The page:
Here we are presented with two class options:
Desktop class: We choose this option if we are installing on a laptop- or desktop-class system. This option includes a starter database and allows minimal configuration.
Server class: We choose this option if we are installing on a server-class system, which Oracle defines as a system used in a production data center. This option allows us for more advanced configurations options.
We select the first option, Desktop class, because we will be installing the Oracle Database 18c on Windows 10 Enterprise 64bit.
Click on the Next button to move to the next screen.
We see Screen 3: “Oracle Home User”. The Oracle server creates four Windows User Groups:
User Virtual Account: This type of account is the Oracle Home User for Oracle Database Single Instance installation. The account allows us to install Oracle Database, and create and manage database services without passwords.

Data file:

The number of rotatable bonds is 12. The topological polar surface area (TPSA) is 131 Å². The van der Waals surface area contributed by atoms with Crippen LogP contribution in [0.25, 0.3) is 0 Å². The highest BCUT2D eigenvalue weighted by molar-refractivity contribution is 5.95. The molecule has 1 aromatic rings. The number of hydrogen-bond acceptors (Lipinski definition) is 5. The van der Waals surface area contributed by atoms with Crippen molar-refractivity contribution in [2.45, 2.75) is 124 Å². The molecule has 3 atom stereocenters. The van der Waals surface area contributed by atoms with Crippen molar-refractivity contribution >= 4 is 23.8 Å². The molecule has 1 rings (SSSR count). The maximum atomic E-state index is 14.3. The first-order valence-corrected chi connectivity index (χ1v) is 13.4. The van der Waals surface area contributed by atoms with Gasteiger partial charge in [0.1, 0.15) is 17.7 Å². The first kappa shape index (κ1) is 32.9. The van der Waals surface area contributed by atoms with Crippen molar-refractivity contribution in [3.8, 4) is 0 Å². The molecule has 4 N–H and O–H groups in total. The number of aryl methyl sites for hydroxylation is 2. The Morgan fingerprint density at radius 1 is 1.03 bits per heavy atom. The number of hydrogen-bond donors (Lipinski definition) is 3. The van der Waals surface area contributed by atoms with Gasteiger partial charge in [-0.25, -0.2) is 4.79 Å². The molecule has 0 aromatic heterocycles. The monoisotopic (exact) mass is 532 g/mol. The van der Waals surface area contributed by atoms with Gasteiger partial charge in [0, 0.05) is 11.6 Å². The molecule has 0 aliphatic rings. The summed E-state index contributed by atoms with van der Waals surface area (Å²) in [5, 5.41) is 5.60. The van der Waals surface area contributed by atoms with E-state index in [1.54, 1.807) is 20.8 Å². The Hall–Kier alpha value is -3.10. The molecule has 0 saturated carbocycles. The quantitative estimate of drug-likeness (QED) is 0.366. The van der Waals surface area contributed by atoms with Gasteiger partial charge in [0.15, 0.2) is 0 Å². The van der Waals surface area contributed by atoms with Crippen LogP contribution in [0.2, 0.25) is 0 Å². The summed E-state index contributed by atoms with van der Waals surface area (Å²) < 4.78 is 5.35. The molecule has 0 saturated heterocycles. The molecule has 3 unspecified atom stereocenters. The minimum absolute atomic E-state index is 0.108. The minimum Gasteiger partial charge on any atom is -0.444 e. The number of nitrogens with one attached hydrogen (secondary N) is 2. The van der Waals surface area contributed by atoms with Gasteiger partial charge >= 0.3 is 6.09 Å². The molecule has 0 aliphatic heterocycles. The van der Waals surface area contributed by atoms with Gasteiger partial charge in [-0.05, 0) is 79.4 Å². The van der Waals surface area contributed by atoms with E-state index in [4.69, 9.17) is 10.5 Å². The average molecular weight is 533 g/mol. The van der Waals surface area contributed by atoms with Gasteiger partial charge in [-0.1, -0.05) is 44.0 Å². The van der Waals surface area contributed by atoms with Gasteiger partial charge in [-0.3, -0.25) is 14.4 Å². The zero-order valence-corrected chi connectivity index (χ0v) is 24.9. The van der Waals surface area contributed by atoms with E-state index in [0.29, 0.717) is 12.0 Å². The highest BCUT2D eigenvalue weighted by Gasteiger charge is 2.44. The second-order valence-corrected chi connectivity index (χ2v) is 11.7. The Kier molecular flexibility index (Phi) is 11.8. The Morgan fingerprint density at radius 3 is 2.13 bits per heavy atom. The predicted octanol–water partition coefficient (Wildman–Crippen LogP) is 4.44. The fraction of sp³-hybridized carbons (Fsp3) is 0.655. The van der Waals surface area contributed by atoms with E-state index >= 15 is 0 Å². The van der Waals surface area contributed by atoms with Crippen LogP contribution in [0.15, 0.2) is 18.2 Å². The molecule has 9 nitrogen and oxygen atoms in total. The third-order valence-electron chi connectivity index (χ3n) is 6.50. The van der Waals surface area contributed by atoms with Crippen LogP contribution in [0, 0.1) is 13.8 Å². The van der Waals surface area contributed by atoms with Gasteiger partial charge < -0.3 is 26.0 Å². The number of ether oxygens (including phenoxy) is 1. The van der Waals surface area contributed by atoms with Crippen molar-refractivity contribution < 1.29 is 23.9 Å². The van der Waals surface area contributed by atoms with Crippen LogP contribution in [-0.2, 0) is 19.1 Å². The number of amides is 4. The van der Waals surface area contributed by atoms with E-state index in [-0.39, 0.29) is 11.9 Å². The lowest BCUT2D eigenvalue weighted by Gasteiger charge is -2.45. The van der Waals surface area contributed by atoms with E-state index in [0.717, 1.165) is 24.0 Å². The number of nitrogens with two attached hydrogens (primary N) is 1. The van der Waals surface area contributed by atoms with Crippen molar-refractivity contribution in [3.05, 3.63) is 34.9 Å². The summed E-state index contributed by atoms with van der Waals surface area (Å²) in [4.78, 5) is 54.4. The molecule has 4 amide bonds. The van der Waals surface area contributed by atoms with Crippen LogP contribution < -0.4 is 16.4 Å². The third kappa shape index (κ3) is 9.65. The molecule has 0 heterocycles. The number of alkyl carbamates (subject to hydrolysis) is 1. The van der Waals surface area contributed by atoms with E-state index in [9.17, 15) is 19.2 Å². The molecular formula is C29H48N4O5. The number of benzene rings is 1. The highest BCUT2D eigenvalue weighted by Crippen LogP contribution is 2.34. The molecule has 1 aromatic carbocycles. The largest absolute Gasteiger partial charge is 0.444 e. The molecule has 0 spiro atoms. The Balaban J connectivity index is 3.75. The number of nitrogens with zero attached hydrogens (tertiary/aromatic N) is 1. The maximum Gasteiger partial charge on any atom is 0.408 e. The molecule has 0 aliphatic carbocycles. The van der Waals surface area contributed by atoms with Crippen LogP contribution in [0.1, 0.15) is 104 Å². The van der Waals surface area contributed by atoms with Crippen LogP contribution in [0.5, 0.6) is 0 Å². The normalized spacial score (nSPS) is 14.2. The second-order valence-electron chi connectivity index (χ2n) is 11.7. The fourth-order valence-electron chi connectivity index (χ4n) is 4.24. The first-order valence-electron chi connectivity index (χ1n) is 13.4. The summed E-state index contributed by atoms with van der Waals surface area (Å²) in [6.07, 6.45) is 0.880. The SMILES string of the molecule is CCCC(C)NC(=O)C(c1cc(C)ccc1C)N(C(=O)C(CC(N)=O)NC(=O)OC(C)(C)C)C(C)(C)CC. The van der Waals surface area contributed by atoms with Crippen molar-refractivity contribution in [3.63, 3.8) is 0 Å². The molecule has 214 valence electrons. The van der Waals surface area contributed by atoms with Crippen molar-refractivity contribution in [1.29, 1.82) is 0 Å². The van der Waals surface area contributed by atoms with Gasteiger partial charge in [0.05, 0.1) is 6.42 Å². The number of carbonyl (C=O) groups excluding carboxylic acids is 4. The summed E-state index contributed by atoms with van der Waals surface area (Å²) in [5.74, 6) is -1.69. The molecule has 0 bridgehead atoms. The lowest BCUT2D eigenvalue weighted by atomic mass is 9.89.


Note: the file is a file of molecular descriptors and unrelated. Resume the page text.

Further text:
Use Existing Windows User: This type of account can be a Windows Local User, a Windows Domain User or a Windows Managed Services Account (MSA). We must provide a username and password for a Windows Local or Domain User. For the MSA account, which is a managed domain account, we only need to provide the username. For an Oracle RAC Database or an Oracle Grid Infrastructure installation, we can only use a Windows Domain User Account.
Create New Windows User: Here we need to provide the username and password for the Windows Local User that we want Oracle Universal Installer to create, and then confirm the password. The new user that is created is denied interactive logon privileges to the Windows computer. However, a Windows administrator can manage this account like other Windows accounts.
Use Windows Built-in Account: In this case, no username or password is required. Oracle creates Windows Services using Windows Built-in Accounts (LocalSystem or LocalService).
For Database Server installations, Oracle recommends that we use a standard Windows User Account (instead of a Windows Built-in Account) as the Oracle Home User for enhanced security.